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Netballers have extended stay in Malta

When 46 Haileybury and Edge Grove pupils and seven staff embarked on a week's netball tour to Malta on 10 April, little did they realise what was ahead of them and that their trip would actually be forcibly extended to 12 days.

Originally due home on Saturday, 17 April, by the time the group returned to Haileybury on the evening of Wednesday, 21 April, the netball had been all but forgotten.

Says Annie Thomas, one of the teachers in charge of the group: "Arriving in Malta, the five squads of 11, 12 and 13-year-olds were excited at the prospect of playing a series of four matches per team against local schools. This excitement almost turned to fear and terror as we discovered that most of their matches had been arranged against adult teams!"

All five teams understandably lost their first round of matches but the U12 C team did manage a win against a local school on the second day. Of the 20 matches played, Haileybury and Edge Grove managed four wins, with the U13 A team memorably beating Pawla Grove adults 25-21.

As the girls were playing their last netball matches, news broke of the volcano eruption in Iceland and the subsequent disruption to air travel. At first, it seemed as if the delay would be a day or so but it soon became clear that it was likely to be much longer. Extra trips to Valletta, a visit to the cinema, quizzes, and games on the beach were arranged as staff attempted to find a route home.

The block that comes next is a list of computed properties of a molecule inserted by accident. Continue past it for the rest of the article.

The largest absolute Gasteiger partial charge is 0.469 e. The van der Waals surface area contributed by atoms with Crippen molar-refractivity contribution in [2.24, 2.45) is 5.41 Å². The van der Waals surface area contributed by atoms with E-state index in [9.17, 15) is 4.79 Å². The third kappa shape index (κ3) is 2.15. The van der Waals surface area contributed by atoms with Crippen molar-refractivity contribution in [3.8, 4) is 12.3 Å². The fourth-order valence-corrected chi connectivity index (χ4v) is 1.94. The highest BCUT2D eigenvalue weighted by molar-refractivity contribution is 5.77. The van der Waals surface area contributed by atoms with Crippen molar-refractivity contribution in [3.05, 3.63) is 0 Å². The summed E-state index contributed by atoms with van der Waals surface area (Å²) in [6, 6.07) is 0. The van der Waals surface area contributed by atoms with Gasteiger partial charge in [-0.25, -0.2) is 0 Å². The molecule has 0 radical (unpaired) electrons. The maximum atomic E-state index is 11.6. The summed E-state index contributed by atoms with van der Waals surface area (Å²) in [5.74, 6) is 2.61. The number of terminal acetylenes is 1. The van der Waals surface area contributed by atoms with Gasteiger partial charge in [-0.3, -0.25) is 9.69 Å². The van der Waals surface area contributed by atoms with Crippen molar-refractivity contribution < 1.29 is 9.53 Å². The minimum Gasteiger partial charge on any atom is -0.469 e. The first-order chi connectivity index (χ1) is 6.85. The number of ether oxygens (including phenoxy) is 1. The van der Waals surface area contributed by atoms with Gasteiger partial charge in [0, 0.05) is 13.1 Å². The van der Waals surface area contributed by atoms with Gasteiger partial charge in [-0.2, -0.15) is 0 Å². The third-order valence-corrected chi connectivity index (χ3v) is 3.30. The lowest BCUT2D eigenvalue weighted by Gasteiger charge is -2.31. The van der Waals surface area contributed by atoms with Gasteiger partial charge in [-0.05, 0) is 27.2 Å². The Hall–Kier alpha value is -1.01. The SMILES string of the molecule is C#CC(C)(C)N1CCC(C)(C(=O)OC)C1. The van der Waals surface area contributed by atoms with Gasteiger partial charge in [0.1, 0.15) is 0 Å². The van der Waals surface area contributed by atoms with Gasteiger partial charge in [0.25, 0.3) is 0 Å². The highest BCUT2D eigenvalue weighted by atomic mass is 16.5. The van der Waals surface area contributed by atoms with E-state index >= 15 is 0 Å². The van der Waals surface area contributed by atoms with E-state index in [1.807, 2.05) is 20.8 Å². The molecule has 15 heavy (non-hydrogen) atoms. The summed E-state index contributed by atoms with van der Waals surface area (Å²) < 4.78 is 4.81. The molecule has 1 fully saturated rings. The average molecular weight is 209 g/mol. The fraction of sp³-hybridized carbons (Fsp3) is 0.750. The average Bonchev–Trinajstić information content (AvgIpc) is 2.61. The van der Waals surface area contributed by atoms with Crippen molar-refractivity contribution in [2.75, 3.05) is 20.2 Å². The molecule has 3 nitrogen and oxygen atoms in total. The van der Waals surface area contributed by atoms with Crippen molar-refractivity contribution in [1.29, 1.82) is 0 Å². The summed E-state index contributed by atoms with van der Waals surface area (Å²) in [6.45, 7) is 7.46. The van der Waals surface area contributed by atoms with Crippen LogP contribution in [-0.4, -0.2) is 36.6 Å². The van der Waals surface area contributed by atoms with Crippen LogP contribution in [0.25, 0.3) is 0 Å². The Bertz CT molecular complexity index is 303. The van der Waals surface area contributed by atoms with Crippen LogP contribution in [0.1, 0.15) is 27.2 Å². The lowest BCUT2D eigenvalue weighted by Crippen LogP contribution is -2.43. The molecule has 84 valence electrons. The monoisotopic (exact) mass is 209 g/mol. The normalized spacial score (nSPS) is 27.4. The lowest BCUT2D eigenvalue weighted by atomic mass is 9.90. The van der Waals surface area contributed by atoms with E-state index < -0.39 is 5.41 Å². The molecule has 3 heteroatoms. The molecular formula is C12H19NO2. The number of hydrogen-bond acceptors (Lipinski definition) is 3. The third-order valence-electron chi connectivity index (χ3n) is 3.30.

"The girls were magnificent and took it all in their stride, with just a few tears as most were more than happy to have an extended holiday. Staff reminded the girls that, unlike many travellers caught up in this situation, we were extremely lucky as we were able to stay in our hotel so were safe and comfortable, with wonderful weather," says Annie.

With a definite flight booked to Paris for Friday, 23 April, on Tuesday the group were just settled on the beach when the call came through to get to the airport as quickly as possible.

"We commandeered a local bus to rush us back to the hotel but, as we travelled, another call came to say there were only 20 seats so these were given to another smaller group." Back at the hotel, all the girls were instructed to pack and be ready to depart at short notice – just as well as within an hour another call came through saying "Get to the airport now as there's a flight to Marseille for you all".

So, at 4pm we left the hotel and went to the airport for a 6pm flight, which was subsequently delayed until 8pm: there was an audible sigh of relief from the staff as the plane finally took off! Once in Marseille they were ushered on to a coach for the 12-hour overnight road journey to Calais.

"Calais was chaos, with Foreign and Commonwealth officials unsuccessfully doing their best to speed us through French bureaucracy," she continues. "Finally, we made it onto a ferry and headed off to the welcome sight of the White Cliffs of Dover. Then a relatively short coach trip (despite inevitable jams on the M25) back to Haileybury and the children were safely delivered to the waiting arms of their relieved parents. Certainly one trip never to be forgotten!"